Need for recovery amongst emergency physicians in the UK and Ireland: a cross-sectional survey

Laura Cottey, Tom Roberts, Blair Graham, Daniel Horner, Kara Nicola Stevens, Doyo Enki, Mark David Lyttle, Jos Latour

Research output: Contribution to journalArticlepeer-review


Objectives To determine the need for recovery (NFR) among emergency physicians and to identify demographic and occupational characteristics associated with higher NFR scores.

Design Cross-sectional electronic survey.

Setting Emergency departments (EDs) (n=112) in the UK and Ireland.

Participants Emergency physicians, defined as any registered physician working principally within the ED, responding between June and July 2019.

Main outcome measure NFR Scale, an 11-item self-administered questionnaire that assesses how work demands affect intershift recovery.

Results The median NFR Score for all 4247 eligible, consented participants with a valid NFR Score was 70.0 (95% CI: 65.5 to 74.5), with an IQR of 45.5–90.0. A linear regression model indicated statistically significant associations between gender, health conditions, type of ED, clinical grade, access to annual and study leave, and time spent working out-of-hours. Groups including male physicians, consultants, general practitioners (GPs) within the ED, those working in paediatric EDs and those with no long-term health condition or disability had a lower NFR Score. After adjusting for these characteristics, the NFR Score increased by 3.7 (95% CI: 0.3 to 7.1) and 6.43 (95% CI: 2.0 to 10.8) for those with difficulty accessing annual and study leave, respectively. Increased percentage of out-of-hours work increased NFR Score almost linearly: 26%–50% out-of-hours work=5.7 (95% CI: 3.1 to 8.4); 51%–75% out-of-hours work=10.3 (95% CI: 7.6 to 13.0); 76%–100% out-of-hours work=14.5 (95% CI: 11.0 to 17.9).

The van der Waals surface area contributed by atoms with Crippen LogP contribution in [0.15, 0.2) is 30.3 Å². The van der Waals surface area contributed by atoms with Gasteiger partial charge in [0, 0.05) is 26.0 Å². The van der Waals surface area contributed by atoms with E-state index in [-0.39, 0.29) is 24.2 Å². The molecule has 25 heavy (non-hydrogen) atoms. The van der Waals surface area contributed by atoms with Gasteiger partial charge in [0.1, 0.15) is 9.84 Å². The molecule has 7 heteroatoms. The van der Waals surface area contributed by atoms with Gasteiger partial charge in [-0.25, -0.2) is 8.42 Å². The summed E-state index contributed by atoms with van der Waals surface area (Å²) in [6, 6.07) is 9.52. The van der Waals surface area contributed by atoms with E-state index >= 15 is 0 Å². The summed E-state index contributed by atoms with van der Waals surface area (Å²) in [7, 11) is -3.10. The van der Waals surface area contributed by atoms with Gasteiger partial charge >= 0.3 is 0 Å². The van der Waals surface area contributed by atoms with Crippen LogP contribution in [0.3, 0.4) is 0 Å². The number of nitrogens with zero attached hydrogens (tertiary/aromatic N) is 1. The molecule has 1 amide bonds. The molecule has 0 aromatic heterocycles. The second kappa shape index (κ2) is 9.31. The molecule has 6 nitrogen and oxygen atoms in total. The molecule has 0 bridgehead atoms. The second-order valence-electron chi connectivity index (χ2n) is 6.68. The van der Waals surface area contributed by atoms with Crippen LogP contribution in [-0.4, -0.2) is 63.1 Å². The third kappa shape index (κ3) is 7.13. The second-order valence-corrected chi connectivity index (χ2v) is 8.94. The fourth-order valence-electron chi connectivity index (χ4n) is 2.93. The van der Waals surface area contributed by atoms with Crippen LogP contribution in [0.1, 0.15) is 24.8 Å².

Conclusion Higher NFR scores were observed among emergency physicians than reported in any other profession or population to date. While out-of-hours working is unavoidable, the linear relationship observed suggests that any reduction may result in NFR improvement. Evidence-based strategies to improve well-being such as proportional out-of-hours working and improved access to annual and study leave should be carefully considered and implemented where feasible.
Original languageUndefined
JournalBMJ Open
Publication statusPublished - 2 Nov 2020

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